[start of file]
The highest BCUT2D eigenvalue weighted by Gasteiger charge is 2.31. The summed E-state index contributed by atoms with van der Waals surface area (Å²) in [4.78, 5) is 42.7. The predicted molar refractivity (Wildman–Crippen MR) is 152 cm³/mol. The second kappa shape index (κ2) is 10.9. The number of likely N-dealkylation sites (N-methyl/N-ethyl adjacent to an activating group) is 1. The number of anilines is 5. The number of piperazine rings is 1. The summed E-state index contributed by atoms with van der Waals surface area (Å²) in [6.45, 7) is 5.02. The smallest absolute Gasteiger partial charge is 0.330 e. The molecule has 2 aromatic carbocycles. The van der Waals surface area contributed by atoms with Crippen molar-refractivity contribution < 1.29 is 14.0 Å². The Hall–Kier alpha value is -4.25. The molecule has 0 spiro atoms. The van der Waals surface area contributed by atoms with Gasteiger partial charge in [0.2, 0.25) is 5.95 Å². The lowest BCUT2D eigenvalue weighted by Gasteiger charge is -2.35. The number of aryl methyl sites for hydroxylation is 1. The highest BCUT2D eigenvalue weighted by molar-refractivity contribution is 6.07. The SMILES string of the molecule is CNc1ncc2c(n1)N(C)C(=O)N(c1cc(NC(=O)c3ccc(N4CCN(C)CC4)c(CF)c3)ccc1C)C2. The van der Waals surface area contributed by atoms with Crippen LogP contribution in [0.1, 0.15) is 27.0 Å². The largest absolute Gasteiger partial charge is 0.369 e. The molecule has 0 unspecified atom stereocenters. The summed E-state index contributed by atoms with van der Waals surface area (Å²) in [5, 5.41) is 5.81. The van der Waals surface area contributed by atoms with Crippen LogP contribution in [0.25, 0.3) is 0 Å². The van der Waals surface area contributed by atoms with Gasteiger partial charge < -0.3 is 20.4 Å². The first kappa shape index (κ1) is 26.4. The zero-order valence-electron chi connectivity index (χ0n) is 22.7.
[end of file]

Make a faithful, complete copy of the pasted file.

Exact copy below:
The highest BCUT2D eigenvalue weighted by Gasteiger charge is 2.31. The summed E-state index contributed by atoms with van der Waals surface area (Å²) in [4.78, 5) is 42.7. The predicted molar refractivity (Wildman–Crippen MR) is 152 cm³/mol. The second kappa shape index (κ2) is 10.9. The number of likely N-dealkylation sites (N-methyl/N-ethyl adjacent to an activating group) is 1. The number of anilines is 5. The number of piperazine rings is 1. The summed E-state index contributed by atoms with van der Waals surface area (Å²) in [6.45, 7) is 5.02. The smallest absolute Gasteiger partial charge is 0.330 e. The molecule has 2 aromatic carbocycles. The van der Waals surface area contributed by atoms with Crippen molar-refractivity contribution < 1.29 is 14.0 Å². The Hall–Kier alpha value is -4.25. The molecule has 0 spiro atoms. The van der Waals surface area contributed by atoms with Gasteiger partial charge in [0.2, 0.25) is 5.95 Å². The lowest BCUT2D eigenvalue weighted by Gasteiger charge is -2.35. The number of aryl methyl sites for hydroxylation is 1. The highest BCUT2D eigenvalue weighted by molar-refractivity contribution is 6.07. The SMILES string of the molecule is CNc1ncc2c(n1)N(C)C(=O)N(c1cc(NC(=O)c3ccc(N4CCN(C)CC4)c(CF)c3)ccc1C)C2. The van der Waals surface area contributed by atoms with Crippen LogP contribution in [0.1, 0.15) is 27.0 Å². The largest absolute Gasteiger partial charge is 0.369 e. The molecule has 0 unspecified atom stereocenters. The summed E-state index contributed by atoms with van der Waals surface area (Å²) in [5, 5.41) is 5.81. The van der Waals surface area contributed by atoms with Crippen LogP contribution in [0.25, 0.3) is 0 Å². The van der Waals surface area contributed by atoms with Gasteiger partial charge < -0.3 is 20.4 Å². The first kappa shape index (κ1) is 26.4. The zero-order valence-electron chi connectivity index (χ0n) is 22.7.